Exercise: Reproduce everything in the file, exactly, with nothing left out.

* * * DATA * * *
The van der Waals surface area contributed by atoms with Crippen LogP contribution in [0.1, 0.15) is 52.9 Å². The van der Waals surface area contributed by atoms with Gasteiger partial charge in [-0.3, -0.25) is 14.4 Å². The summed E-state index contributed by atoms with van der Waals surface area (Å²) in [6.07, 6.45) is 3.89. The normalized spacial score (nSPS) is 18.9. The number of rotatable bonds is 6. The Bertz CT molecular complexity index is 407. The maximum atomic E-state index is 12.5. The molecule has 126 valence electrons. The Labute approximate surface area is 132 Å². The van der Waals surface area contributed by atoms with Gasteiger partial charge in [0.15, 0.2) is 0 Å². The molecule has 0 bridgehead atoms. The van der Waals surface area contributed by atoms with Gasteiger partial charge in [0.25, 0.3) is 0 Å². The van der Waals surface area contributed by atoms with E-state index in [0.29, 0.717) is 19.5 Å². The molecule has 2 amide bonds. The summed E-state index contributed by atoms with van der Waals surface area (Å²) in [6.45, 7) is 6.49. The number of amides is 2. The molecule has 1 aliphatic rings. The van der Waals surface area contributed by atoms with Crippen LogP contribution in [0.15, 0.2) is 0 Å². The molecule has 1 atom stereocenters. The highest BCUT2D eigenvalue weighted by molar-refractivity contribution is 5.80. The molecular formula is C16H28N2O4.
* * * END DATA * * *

The van der Waals surface area contributed by atoms with Crippen LogP contribution in [0.1, 0.15) is 52.9 Å². The van der Waals surface area contributed by atoms with Gasteiger partial charge in [-0.3, -0.25) is 14.4 Å². The summed E-state index contributed by atoms with van der Waals surface area (Å²) in [6.07, 6.45) is 3.89. The normalized spacial score (nSPS) is 18.9. The number of rotatable bonds is 6. The Bertz CT molecular complexity index is 407. The maximum atomic E-state index is 12.5. The molecule has 126 valence electrons. The Labute approximate surface area is 132 Å². The van der Waals surface area contributed by atoms with Gasteiger partial charge in [0.15, 0.2) is 0 Å². The molecule has 0 bridgehead atoms. The van der Waals surface area contributed by atoms with Gasteiger partial charge in [0.25, 0.3) is 0 Å². The van der Waals surface area contributed by atoms with E-state index in [0.29, 0.717) is 19.5 Å². The molecule has 2 amide bonds. The summed E-state index contributed by atoms with van der Waals surface area (Å²) in [6.45, 7) is 6.49. The number of amides is 2. The molecule has 1 aliphatic rings. The van der Waals surface area contributed by atoms with Crippen LogP contribution in [0.15, 0.2) is 0 Å². The molecule has 1 atom stereocenters. The highest BCUT2D eigenvalue weighted by molar-refractivity contribution is 5.80. The molecular formula is C16H28N2O4.